Harvey's House is a 501(c)(3) non-profit organization
Rabbit Food Pyramid from House Rabbit Society

Rabbit Food Pyramid from House Rabbit Society

Diet and Basic Care

A rabbit’s diet is critical to keeping him happy and healthy, living a long life. A rabbit’s diet needs to be varied and include several different types and forms of food. Read about each below, and check out the Rabbit Food Pyramid from House Rabbit Society.


Quite simply, hay is the most important aspect of a rabbit’s diet. Hay should be offered all day and in “unlimited” quantities; meaning, rabbits should have available to them as much hay as they will eat. We cannot stress this enough: hay is a crucial element of a rabbit’s diet for their entire life.

A rabbit’s digestive system is complicated, and must be understood in order to feed your rabbit properly. Even though today’s house rabbits have been domesticated for centuries, their intestinal tract is still built like those of their wild ancestors. Therefore, high-quality Timothy or Orchard Grass hay and fresh water are the basis of a rabbit’s dietary needs, and “free access” is key to keeping the intestinal tract working. Read more here:


A well-balanced diet includes fresh greens, herbs, and vegetables, but not all kinds are suitable for a rabbit. Some may even be poisonous. Below you will find a list of suggested vegetables and potential caveats. It is important to introduce new greens and vegetables slowly as any rapid change in diet can lead to soft poop or diarrhea. Never give moldy, limp, or cooked greens and vegetables! Some vegetables (e.g. kale and spinach) are high in oxalates and should only be fed sparingly as they may lead to a build-up of bladder sludge. Favorite greens include:

Meet Marty, available for adoption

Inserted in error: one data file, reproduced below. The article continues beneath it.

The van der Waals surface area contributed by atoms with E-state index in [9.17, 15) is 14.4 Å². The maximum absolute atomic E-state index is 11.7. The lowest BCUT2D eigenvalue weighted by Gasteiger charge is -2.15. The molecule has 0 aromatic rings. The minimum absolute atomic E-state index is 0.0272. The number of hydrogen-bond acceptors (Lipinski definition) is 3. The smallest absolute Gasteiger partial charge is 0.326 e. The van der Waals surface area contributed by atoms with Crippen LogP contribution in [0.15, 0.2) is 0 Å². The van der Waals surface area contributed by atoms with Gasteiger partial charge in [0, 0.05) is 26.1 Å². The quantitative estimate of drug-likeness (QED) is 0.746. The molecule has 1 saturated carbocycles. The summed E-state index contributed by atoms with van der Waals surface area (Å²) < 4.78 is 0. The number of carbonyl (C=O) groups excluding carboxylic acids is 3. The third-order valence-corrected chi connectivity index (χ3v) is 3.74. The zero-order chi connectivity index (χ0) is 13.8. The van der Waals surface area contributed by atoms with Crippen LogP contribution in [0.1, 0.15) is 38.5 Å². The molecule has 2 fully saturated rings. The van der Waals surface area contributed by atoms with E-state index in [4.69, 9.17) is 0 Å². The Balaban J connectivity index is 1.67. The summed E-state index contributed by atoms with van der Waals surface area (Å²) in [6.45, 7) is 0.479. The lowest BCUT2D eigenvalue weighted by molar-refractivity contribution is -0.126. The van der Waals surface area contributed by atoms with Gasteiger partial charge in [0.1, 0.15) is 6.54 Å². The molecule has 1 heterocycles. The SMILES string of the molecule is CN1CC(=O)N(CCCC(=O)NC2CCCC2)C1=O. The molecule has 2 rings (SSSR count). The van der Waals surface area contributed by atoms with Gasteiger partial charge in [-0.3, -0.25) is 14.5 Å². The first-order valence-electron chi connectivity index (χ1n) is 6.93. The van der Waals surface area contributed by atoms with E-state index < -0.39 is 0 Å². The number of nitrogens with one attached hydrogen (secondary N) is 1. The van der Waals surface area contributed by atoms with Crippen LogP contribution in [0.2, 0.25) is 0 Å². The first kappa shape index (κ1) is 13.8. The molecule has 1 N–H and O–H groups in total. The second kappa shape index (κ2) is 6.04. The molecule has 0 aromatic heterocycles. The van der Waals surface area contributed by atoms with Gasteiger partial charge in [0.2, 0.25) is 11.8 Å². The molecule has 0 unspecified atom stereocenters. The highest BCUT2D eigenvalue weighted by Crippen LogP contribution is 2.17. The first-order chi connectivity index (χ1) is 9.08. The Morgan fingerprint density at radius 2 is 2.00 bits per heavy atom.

Meet Marty, available for adoption

    • Alfalfa, radish & clover sprouts
    • Arugula
    • Basil
    • Beet greens (tops)
    • Bok choy
    • Carrot & carrot tops
    • Cilantro
    • Clover
    • Collard greens
    • Dandelion greens and flowers (no pesticides)
    • Endive
    • Escarole
    • Kale (sparingly)
    • Lettuce: romaine, red, or green leaf (no iceberg – the darker the leaves the better)
    • Mint
Meet Ozzie, available for adoption

Meet Ozzie, available for adoption

  • Mustard greens
  • Parsley
  • Pea pods (the flat edible kind)
  • Raddichio
  • Radish tops
  • Spinach (sparingly)
  • Watercress
  • Wheat grass

More information on greens:


Contrary to popular belief, pellets are NOT the basis of a rabbit’s diet, and some commercial pellets may actually do more harm than good. Instead of colorful pet store mixes (containing high-sugar and hard-to-digest ingredients such as colored bread, corn, and seeds) that may lead to intestinal illness, high-quality timothy-based pellets without fillers are the best choice. A completely pellet-free diet is possible for overweight rabbits, but this involves carefully balancing your rabbit’s nutrients and should not be attempted with very young, elderly, or health-compromised rabbits. We recommend a small amount of high-quality timothy pellets be fed daily in small amounts.

Meet Tabitha, available for adoption

Meet Tabitha, available for adoption


Fresh herbs are a welcome addition to a rabbit’s daily menu, but should also be fed sparingly. Basil, dill, dandelion, etc. can even be grown in your own garden or on your windowsill. Please DO NOT collect herbs outdoors as they may have been exposed to harmful chemicals, pesticides or animal droppings.


Since most fruit is high in sugar, it should only be offered as an occasional treat. Apples, grapes, bananas, and strawberries are very popular, but must be rationed even if bunny is begging for them. The sugar content in dried fruit is even higher than in fresh food, so the occasional dried papaya or pineapple can be given as a reward, but should not be on the daily menu. Citrus fruits are not recommended for rabbits; they can lead to severe diarrhea.

Rabbits also like to chew on twigs, and if you have a resource for twigs (with leaves) that have not been sprayed with pesticides, your rabbit will welcome apple or willow twigs.


The most unpleasant of all diet elements (to use humans, that is), is cecotropes, or the small, mushy pellets that the rabbits make as part of their digestive system. Cecotropes pass through the intestines and are reingested for essential nutrients like vitamins and fatty acids. Cecotropes look like somewhat squishy poo, but they are actually not feces. Usually, you don’t even see cecotropes as most rabbits digest them as they leave their bodies.

A healthy diet means a healthy rabbit, and a healthy rabbit is a happy rabbit!